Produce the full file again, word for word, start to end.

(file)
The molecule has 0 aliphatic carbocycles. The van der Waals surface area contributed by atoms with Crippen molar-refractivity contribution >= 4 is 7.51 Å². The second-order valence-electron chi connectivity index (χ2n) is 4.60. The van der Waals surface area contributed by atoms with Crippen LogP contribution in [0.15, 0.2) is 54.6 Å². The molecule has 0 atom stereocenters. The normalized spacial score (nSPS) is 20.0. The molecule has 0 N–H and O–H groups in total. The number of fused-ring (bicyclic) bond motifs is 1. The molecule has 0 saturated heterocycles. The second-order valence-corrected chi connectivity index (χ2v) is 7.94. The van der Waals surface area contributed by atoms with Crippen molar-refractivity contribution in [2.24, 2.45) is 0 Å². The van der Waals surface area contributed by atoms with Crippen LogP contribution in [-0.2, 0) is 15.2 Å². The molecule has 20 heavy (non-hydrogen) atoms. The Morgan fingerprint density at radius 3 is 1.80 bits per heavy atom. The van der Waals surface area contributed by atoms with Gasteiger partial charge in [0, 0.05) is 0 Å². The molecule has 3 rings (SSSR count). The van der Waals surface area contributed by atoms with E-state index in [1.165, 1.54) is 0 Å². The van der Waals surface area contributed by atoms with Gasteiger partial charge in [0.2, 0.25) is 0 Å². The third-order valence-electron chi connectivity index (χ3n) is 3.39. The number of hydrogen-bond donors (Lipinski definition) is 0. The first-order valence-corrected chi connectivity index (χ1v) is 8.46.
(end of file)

The molecule has 0 aliphatic carbocycles. The van der Waals surface area contributed by atoms with Crippen molar-refractivity contribution >= 4 is 7.51 Å². The second-order valence-electron chi connectivity index (χ2n) is 4.60. The van der Waals surface area contributed by atoms with Crippen LogP contribution in [0.15, 0.2) is 54.6 Å². The molecule has 0 atom stereocenters. The normalized spacial score (nSPS) is 20.0. The molecule has 0 N–H and O–H groups in total. The number of fused-ring (bicyclic) bond motifs is 1. The molecule has 0 saturated heterocycles. The second-order valence-corrected chi connectivity index (χ2v) is 7.94. The van der Waals surface area contributed by atoms with Crippen molar-refractivity contribution in [2.24, 2.45) is 0 Å². The van der Waals surface area contributed by atoms with Crippen LogP contribution in [-0.2, 0) is 15.2 Å². The molecule has 20 heavy (non-hydrogen) atoms. The Morgan fingerprint density at radius 3 is 1.80 bits per heavy atom. The van der Waals surface area contributed by atoms with Gasteiger partial charge in [0, 0.05) is 0 Å². The molecule has 3 rings (SSSR count). The van der Waals surface area contributed by atoms with E-state index in [1.165, 1.54) is 0 Å². The van der Waals surface area contributed by atoms with Gasteiger partial charge in [0.2, 0.25) is 0 Å². The third-order valence-electron chi connectivity index (χ3n) is 3.39. The number of hydrogen-bond donors (Lipinski definition) is 0. The first-order valence-corrected chi connectivity index (χ1v) is 8.46.